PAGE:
The UN knows these intuitive steps could save Yemen but ignores them

The UN knows these intuitive steps could save Yemen but ignores them

2020-06-25 
By Sarah Hassan
Contributing Opinion Writer
Yemen has been undergoing the world's worst humanitarian crisis and its own longest and most violent war for years due to the September 2014 coup by the Houthi militia. So much that the country is now on the brink of open anarchy, famines and total economic collapse.  
The western media outlets and think-tanks covering the Yemeni war and some international officials speaking through them recommend the wrong solution to the conflict. Most news articles blame the misery on the government and Arab Coalition-led war that sought to subdue the theocratic militia's coup, stating and implying that the war from the Coalition and government's side should be stopped; the Houthi gains should be retained; and the current de facto partition of the country should be consolidated.  The core demand of Houthis! 
The terrorist militia has been the only warring party who import arms from outside Yemen, while the legitimate army has been the only warring party against whom the UN arms embargo is enforced!!
Furthermore, year after year, the UN avoided holding the militia responsible for defying its resolutions and perpetuating the war. With this the militia became the upper hand and government shrank too much. 
Now that the government is left with only little territories, a cessation of the Coalition's air bombings and Yemeni army's defense means the bigoted militia may overrun the remaining government cities, and commit genocides against hundreds of thousands of refugees. That is, defeating the people and putting the militia in power. 
In fact, this is what perspective of western media and think-tanks  will lead to!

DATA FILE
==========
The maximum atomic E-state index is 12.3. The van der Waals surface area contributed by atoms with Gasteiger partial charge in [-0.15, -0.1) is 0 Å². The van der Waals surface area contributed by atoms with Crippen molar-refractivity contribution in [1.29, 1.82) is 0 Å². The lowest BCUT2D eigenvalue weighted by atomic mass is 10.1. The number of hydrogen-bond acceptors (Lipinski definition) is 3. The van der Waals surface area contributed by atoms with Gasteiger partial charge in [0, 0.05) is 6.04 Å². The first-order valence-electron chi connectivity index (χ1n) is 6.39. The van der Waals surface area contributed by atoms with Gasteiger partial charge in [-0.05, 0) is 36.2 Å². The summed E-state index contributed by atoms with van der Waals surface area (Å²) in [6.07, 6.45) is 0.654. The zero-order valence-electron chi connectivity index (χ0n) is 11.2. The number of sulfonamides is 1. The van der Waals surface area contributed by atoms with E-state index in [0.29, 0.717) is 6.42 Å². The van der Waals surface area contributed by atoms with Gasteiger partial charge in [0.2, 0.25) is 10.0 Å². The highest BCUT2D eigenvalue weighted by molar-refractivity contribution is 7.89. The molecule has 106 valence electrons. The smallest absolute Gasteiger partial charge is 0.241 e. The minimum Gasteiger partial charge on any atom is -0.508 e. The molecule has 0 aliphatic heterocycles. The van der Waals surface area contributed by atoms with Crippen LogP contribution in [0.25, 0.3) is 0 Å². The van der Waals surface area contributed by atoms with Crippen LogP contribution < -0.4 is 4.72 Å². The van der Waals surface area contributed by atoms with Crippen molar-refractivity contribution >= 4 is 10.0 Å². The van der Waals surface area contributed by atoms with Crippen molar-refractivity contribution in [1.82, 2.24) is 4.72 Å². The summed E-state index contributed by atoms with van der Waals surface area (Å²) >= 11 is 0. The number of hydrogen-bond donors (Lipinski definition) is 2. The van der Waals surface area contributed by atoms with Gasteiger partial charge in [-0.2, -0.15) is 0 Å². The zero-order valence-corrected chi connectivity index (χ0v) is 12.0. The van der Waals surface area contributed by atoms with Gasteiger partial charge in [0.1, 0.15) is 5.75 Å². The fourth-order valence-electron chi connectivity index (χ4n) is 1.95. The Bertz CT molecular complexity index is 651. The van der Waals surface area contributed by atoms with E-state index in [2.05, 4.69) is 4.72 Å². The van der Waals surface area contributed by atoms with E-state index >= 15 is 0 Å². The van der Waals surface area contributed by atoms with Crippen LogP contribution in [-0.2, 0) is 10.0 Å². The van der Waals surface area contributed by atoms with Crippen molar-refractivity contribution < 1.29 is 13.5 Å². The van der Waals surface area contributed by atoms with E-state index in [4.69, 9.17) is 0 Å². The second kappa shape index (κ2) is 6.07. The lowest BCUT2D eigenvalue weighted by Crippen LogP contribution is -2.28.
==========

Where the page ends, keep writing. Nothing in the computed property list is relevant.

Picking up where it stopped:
To save Yemen from a Yemeni perspective, the matter is about implementing the following no-brainers which the UN knows but ignores: 
- Securing the return of the Yemeni government back home from exile.
- empowering the constantly defensive Yemeni army to conduct offensive operations and prosecute the war against the extremist militia fast.
Otherwise, Yemen faces the risk of staying in de facto partition or even worse – the sectarian extremists may take control of the rest of Yemen and rule over the oppositionist majority. 
 - reinstating the much missed government back to power.
-  and allowing Yemen, rich by itself, to depend on its own resources right from the second day as follows:
A-  The international community should ensure that the country's biggest industrial project, a natural gas liquefaction plant, be de-militarized by the occupying UAE forces and allowed to operate again. The millions of dollars of revenues from this project alone can prop up the state to function and resume paying the long unpaid public salaries again. 
B- The looted money during Saleh's era, estimated at USD 60 billion, is now in foreign banks across the word. The UN was asking donors for $2.4 billion at the Yemen Donors Conference in Saudi Arabia earlier last month, only part of which amount was pledged. . If the UN is serious about helping Yemen, restituting these looted funds alone will eventually wipe out the humanitarian crisis altogether and perhaps turn Yemen to a relatively rich country. 
C- Yemen has about 2000 km long coastline on one of the most active and strategic shipping lanes in the world. Of all the Yemeni seaports, Aden seaport alone, if operated, may bring to the Yemeni people 75 billion USD in revenues a year. The UAE's separatist militias are closing the seaport for years. 
Who on earth does not know these facts?
Having an agenda bias, western media and think-tanks ignore these facts and force-feed international politicians and mass audience misleading information about the causes of the Yemeni crisis and on how to save Yemen. A narrative that reinforces the partition and collapse of Yemen, and supports Houthis, the prime authors of Yemen's misfortune.
Only this perspective, broadly popular among our people, is the straight roadmap to save Yemen. If the UN was ever willing to save Yemen, it could have seen these steps and actions get taken. 
These steps are the simple ideas to resolving the Yemeni crisis, because they are the ideas of the Yemenis. 
But the UN's peace proposals for Yemen draw their ideas from the reports of the Crisis Group, the Chatham House, the James Town Foundation, Carnegie Endowment for International Peace, and the likes!! 
· This Op-Ed represents the sole viewpoint of its author

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